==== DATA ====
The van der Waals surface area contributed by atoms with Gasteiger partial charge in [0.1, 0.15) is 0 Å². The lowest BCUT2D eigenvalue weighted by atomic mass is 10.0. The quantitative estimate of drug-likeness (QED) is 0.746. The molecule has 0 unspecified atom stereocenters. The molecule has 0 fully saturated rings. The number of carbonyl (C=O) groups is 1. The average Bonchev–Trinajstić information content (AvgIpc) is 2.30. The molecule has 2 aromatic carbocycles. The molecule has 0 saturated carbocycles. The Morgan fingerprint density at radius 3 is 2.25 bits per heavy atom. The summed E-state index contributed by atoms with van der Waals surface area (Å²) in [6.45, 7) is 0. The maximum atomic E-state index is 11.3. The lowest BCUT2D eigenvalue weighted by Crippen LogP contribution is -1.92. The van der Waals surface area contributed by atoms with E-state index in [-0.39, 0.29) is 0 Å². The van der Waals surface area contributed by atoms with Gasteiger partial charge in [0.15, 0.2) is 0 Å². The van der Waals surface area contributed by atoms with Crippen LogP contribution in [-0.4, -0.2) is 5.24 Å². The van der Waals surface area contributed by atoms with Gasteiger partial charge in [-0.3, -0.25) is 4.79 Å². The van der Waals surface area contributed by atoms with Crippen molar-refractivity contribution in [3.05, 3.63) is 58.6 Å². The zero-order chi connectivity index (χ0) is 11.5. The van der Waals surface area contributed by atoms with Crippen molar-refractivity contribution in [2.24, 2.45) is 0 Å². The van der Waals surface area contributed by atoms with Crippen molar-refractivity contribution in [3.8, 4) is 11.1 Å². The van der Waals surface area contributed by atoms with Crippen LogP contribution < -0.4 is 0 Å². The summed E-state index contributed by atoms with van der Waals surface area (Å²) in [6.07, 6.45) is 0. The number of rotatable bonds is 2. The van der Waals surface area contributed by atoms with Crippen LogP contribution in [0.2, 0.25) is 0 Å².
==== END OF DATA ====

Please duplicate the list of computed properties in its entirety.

The van der Waals surface area contributed by atoms with Gasteiger partial charge in [0.1, 0.15) is 0 Å². The lowest BCUT2D eigenvalue weighted by atomic mass is 10.0. The quantitative estimate of drug-likeness (QED) is 0.746. The molecule has 0 unspecified atom stereocenters. The molecule has 0 fully saturated rings. The number of carbonyl (C=O) groups is 1. The average Bonchev–Trinajstić information content (AvgIpc) is 2.30. The molecule has 2 aromatic carbocycles. The molecule has 0 saturated carbocycles. The Morgan fingerprint density at radius 3 is 2.25 bits per heavy atom. The summed E-state index contributed by atoms with van der Waals surface area (Å²) in [6.45, 7) is 0. The maximum atomic E-state index is 11.3. The lowest BCUT2D eigenvalue weighted by Crippen LogP contribution is -1.92. The van der Waals surface area contributed by atoms with E-state index in [-0.39, 0.29) is 0 Å². The van der Waals surface area contributed by atoms with Gasteiger partial charge in [0.15, 0.2) is 0 Å². The van der Waals surface area contributed by atoms with Crippen LogP contribution in [-0.4, -0.2) is 5.24 Å². The van der Waals surface area contributed by atoms with Gasteiger partial charge in [-0.3, -0.25) is 4.79 Å². The van der Waals surface area contributed by atoms with Crippen molar-refractivity contribution in [3.05, 3.63) is 58.6 Å². The zero-order chi connectivity index (χ0) is 11.5. The van der Waals surface area contributed by atoms with Crippen molar-refractivity contribution in [2.24, 2.45) is 0 Å². The van der Waals surface area contributed by atoms with Crippen molar-refractivity contribution in [3.8, 4) is 11.1 Å². The van der Waals surface area contributed by atoms with Crippen LogP contribution < -0.4 is 0 Å². The summed E-state index contributed by atoms with van der Waals surface area (Å²) in [6.07, 6.45) is 0. The number of rotatable bonds is 2. The van der Waals surface area contributed by atoms with Crippen LogP contribution in [0.2, 0.25) is 0 Å².